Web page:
I posted this review earlier this morning on the Sputnik Music website. It's an expanded version of a review I of this album for Good Times Magazine in 1998.
Imagine just for a moment that you could learn a magic spell so powerful that it would open the gates of hell just a crack so you could hear some of the sounds from within. Or that you could turn your radio to WHLL for Satan's top spins of the week. Imagine you could gene splice Stephen King and Clive Barker with John Lennon and Paul McCartney. Or if imagining that is too much work for you, but you want to achieve the same effect, you could just listen to the album Estrella by the band Lycia.
Lycia (on this album, anyway) is the husband/wife team of Mike Vanportfleet and Tara VanFlower from Superstition, Arizona (I swear this is true). They refer to their style as ethereal goth/dark ambient, which is a pretty accurate description. Originally formed by Vanportfleet in 1988, Lycia managed to create a decent-sized following throughout the U.S., especially after VanFlower joined the band in 1994. Estrella was the third album they released thereafter, following on their 1995 double album The Burning Circle and Then Dust and their 1997 release Cold.
Estrella is an album of great somber beauty. It perfectly combines Vanportfleet's dark musical sensibilities with VanFlower's brighter lyrics and vocal style. The songs are all slow and minimalistic, instrumentally sparse but full of atmosphere. They're like sound paintings of scenes from some strange dimension, both gloomy and alluring, drawing you in and distressing you in equal measures. There are several instrumental tracks, notably the first and last songs on the album, "Clouds in the Southern Sky" and "Distant Fading Star". Throughout the rest of the album, Vanportfleet and VanFlower trade vocals. His are whispered, and deliberately barely audible, as though his throat has been scorched by hellfire. However, it is on the tracks where VanFlower sings that the album really takes off. Her voice is lovely and ethereal, but there's more to it than that. There's something playful about her vocals, in a dangerous kind of way, like the demons in one of the Evil Dead films who taunt Bruce Campbell's Ash character, singing "I'll swallow your so-ul! I'll swallow your so-ul!"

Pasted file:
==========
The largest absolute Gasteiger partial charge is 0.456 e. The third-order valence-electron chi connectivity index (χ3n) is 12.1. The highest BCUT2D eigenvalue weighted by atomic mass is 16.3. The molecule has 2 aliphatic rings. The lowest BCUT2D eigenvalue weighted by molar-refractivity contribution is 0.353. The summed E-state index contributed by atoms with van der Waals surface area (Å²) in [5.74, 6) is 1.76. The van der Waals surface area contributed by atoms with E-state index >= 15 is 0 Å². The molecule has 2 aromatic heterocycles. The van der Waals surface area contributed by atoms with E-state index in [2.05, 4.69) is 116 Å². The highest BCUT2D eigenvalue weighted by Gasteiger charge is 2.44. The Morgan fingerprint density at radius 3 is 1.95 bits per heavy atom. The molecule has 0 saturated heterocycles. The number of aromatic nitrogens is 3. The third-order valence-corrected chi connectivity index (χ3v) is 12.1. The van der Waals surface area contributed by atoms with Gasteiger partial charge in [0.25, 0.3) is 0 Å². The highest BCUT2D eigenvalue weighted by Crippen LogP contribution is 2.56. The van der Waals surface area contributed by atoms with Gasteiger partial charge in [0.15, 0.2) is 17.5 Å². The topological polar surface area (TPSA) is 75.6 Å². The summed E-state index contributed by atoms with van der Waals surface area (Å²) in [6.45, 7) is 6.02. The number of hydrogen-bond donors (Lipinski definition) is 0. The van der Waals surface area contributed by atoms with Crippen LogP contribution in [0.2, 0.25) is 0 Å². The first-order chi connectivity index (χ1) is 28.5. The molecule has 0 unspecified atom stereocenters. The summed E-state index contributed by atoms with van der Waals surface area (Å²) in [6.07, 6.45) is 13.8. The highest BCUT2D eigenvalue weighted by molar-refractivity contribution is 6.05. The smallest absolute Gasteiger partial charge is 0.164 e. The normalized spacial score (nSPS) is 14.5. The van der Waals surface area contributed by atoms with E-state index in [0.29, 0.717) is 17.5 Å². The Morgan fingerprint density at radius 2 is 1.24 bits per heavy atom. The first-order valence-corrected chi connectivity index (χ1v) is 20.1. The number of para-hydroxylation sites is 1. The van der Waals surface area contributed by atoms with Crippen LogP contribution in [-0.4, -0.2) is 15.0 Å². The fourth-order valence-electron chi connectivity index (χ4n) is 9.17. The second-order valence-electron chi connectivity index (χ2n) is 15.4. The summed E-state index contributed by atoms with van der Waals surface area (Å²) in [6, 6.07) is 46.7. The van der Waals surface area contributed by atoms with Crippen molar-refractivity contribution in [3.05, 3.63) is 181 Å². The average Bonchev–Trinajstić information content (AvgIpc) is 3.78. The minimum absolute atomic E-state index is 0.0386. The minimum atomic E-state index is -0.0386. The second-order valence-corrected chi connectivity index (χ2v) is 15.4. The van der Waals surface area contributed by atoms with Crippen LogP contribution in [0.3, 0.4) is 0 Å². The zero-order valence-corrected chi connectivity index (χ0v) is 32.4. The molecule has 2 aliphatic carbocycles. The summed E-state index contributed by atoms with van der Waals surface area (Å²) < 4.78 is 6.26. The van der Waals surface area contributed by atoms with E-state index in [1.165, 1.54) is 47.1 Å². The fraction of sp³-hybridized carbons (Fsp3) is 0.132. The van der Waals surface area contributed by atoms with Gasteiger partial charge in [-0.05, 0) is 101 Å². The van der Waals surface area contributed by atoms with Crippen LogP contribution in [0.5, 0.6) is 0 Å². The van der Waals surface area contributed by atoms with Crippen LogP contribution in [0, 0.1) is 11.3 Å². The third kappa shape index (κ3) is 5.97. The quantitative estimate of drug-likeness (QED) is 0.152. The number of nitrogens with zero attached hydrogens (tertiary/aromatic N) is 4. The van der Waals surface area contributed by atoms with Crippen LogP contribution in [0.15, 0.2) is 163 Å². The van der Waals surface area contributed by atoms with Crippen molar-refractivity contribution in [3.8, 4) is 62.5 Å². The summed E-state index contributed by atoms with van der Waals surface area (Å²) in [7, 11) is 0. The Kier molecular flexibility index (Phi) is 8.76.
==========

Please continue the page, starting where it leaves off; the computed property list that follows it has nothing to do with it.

VanFlower shines brightly on tracks like the nightmarish "El Diablo", singing lyrics such as "See the serpent twine/Wrapped around her spine/Coils inside her mind/Bleeds her eyes so blind", and on the wistful "Silver Sliver", where her words are more stream-of-consciousness, and her delivery more gentle, as she plays off of Vanportfleet's high single guitar notes and a recurring 3-note piano chorus. Then there is the song entitled "The Canal", where her wordless vocalizing is as disturbing as it is effective.
The highlight of the album, however, is the stunningly beautiful title track "Estrella". It begins with a few lines of slow percussion which lead into piano and synthetic string sounds for several measures. Vanportfleet's deliberate guitar then kicks in, followed by some of VanFlower's most unearthly vocal work. "You/Peach lips, rose hips/Wrapped around/You", she begins. Particularly effective are her high-pitched "La la la la"'s on the chorus. If you analyze the lyrics carefully, I think it's just a simple love/lust song, but somehow, it sounds like something so much more than that, like it's happening on some kind of higher (but vaguely ominous) plain. For me, this is undoubtedly the finest song they ever recorded.
On the whole, I would rate Estrella as Lycia's best album. They released four full-length studio albums after it, as well as two EPs and a couple of compilation albums, but Estrella was their zenith, at least so far. If slow, doleful synthesizer music and restrained electric guitar, simultaneously lightened yet made more threatening by otherworldly female vocals, is something you think you might enjoy, chances are high you'll love this album.
Rating: 4 of 5 stars